The soybean checkoff has launched a new program to help stop the spread of resistant weeds. Mark Seib, a Posseyville, IN, soybean grower and member of the United Soybean Board, says the reason is weed resistance is hurting the supply of soybeans, “These resistant weeds are reducing supply by cutting yields. We need to make farmers aware of this issue and that these weeds are spreading.” Globally, more than 430 weeds have been reported with resistance to certain herbicides, according to the International Survey of Herbicide-Resistant Weeds.
To help farmers fight these weeds, USB partnered with numerous organizations, including the Indiana Soybean Alliance, Purdue, and the private sector, to establish an industry-wide partnership to help farmers manage herbicide resistance. Universities across the country, major herbicide providers, and six farmer-led commodity organizations have teamed up to encourage farmers to proactively develop a weed management strategy.
The program is called “Take Action On Weeds.” According to Seib, the first action a grower can take is to learn to identify resistant weeds, “We need to identify these weeds when they are small, because once they get past a certain stage we do not have the ability to control them.” The web site www.TakeActionOnWeeds.com has resources to help growers identify resistant weeds. Mixing modes of action and rotating crops are other tools that can be used. Seib urges farmers to work with professionals to come up with a plan that works best on their farms, “Sit down with a consultant and look at your operation, the solution may be a simple one.” Seib says, on his farm, it was a matter of making some chemical changes on a few specific applications.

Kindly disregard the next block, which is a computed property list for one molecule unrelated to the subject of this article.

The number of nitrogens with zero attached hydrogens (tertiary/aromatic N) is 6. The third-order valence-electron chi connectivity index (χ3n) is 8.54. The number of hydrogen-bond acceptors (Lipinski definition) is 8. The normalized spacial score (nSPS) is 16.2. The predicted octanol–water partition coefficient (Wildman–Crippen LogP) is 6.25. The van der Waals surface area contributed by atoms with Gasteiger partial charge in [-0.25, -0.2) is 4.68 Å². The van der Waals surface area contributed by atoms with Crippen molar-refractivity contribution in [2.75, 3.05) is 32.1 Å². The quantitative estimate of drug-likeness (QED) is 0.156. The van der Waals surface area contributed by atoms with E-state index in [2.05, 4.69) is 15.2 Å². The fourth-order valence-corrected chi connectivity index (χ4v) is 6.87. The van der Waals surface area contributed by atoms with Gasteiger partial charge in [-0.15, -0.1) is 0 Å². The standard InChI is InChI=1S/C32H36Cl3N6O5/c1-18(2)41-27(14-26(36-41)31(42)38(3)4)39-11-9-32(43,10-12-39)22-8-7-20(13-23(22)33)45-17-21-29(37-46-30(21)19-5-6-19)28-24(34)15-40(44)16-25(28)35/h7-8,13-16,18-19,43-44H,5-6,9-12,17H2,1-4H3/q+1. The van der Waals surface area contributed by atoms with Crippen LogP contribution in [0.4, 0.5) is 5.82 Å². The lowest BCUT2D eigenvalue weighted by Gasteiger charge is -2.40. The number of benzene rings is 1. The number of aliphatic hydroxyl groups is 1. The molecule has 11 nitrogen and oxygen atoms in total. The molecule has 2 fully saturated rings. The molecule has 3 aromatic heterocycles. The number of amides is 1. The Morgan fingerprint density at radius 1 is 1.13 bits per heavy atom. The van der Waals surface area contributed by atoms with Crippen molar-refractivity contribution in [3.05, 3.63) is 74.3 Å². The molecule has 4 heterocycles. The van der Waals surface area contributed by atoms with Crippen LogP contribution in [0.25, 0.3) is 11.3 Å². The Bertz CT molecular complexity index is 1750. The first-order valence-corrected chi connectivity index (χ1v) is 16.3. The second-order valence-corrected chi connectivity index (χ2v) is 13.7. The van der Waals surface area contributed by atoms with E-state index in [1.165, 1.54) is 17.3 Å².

Even in the face of tougher weeds, Seib states all farmers have greatly decreased the amount of inputs used on their crops. “When my father was farming, he used gallons of herbicide for each acre,” says Seib. “Now, with advancements the industry has made, I use less than an ounce to the acre for some herbicides and insecticides to provide the same level of protection against weeds and insects. And, like every other farmer, I want to pass my land down to the next generation in better condition than when I received it.” Even with these advancements, US crop losses due to uncontrolled weeds amount to more than $8 billion annually, according to the Ohio and Indiana Weed Control Guide, a tool put out by the Purdue University and Ohio State University extension services. That number alone exceeds the entire state of Indiana’s soybean production value, which is $3.3 billion.
Seib says that’s just one example of how today’s soybean farmers continue to conserve natural resources and increase their sustainability performance. Over the last 30 years, U.S. soybean farmers have reduced soil erosion, greenhouse-gas emissions, and energy use, all while increasing yields by 53 percent, according to a soy-checkoff-funded report. “With my family living on the farm and neighbors on either side, I don’t want to expose them to any chemicals, so I only use what’s necessary,” says Seib. “US farmers are growing the healthiest and safest soybeans in the world – for our customers and the environment.”